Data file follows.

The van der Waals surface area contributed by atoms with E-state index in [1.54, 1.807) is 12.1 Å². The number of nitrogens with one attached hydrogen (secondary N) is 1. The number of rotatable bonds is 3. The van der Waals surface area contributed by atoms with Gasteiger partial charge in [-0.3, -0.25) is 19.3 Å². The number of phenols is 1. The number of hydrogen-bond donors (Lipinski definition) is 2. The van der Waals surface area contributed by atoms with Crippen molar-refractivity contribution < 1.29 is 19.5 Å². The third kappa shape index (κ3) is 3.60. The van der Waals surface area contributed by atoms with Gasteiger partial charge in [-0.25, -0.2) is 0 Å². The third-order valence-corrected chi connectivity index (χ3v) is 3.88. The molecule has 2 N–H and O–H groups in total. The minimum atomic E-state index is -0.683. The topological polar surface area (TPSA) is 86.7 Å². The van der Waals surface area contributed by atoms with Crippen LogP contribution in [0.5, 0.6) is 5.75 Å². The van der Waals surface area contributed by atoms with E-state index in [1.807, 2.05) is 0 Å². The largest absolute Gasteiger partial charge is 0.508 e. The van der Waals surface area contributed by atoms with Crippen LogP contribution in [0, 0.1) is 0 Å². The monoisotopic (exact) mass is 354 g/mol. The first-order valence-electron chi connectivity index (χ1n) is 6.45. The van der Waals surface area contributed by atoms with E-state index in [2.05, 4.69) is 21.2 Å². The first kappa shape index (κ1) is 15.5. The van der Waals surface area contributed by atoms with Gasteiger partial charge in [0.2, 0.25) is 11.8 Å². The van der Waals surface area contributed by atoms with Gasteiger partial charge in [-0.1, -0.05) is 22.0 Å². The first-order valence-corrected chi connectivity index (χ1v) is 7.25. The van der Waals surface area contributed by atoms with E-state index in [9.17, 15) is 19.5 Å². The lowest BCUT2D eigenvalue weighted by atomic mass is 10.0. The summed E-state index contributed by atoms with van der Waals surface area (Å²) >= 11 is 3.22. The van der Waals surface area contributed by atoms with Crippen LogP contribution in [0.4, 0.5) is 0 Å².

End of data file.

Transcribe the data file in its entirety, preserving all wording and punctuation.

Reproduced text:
The van der Waals surface area contributed by atoms with E-state index in [1.54, 1.807) is 12.1 Å². The number of nitrogens with one attached hydrogen (secondary N) is 1. The number of rotatable bonds is 3. The van der Waals surface area contributed by atoms with Gasteiger partial charge in [-0.3, -0.25) is 19.3 Å². The number of phenols is 1. The number of hydrogen-bond donors (Lipinski definition) is 2. The van der Waals surface area contributed by atoms with Crippen molar-refractivity contribution < 1.29 is 19.5 Å². The third kappa shape index (κ3) is 3.60. The van der Waals surface area contributed by atoms with Gasteiger partial charge in [-0.25, -0.2) is 0 Å². The third-order valence-corrected chi connectivity index (χ3v) is 3.88. The molecule has 2 N–H and O–H groups in total. The minimum atomic E-state index is -0.683. The topological polar surface area (TPSA) is 86.7 Å². The van der Waals surface area contributed by atoms with Crippen LogP contribution in [0.5, 0.6) is 5.75 Å². The van der Waals surface area contributed by atoms with E-state index in [1.807, 2.05) is 0 Å². The largest absolute Gasteiger partial charge is 0.508 e. The van der Waals surface area contributed by atoms with Crippen LogP contribution in [0, 0.1) is 0 Å². The monoisotopic (exact) mass is 354 g/mol. The first-order valence-electron chi connectivity index (χ1n) is 6.45. The van der Waals surface area contributed by atoms with E-state index in [2.05, 4.69) is 21.2 Å². The first kappa shape index (κ1) is 15.5. The van der Waals surface area contributed by atoms with Gasteiger partial charge in [0.2, 0.25) is 11.8 Å². The van der Waals surface area contributed by atoms with Gasteiger partial charge in [-0.1, -0.05) is 22.0 Å². The first-order valence-corrected chi connectivity index (χ1v) is 7.25. The van der Waals surface area contributed by atoms with E-state index in [9.17, 15) is 19.5 Å². The lowest BCUT2D eigenvalue weighted by atomic mass is 10.0. The summed E-state index contributed by atoms with van der Waals surface area (Å²) >= 11 is 3.22. The van der Waals surface area contributed by atoms with Crippen LogP contribution in [0.4, 0.5) is 0 Å².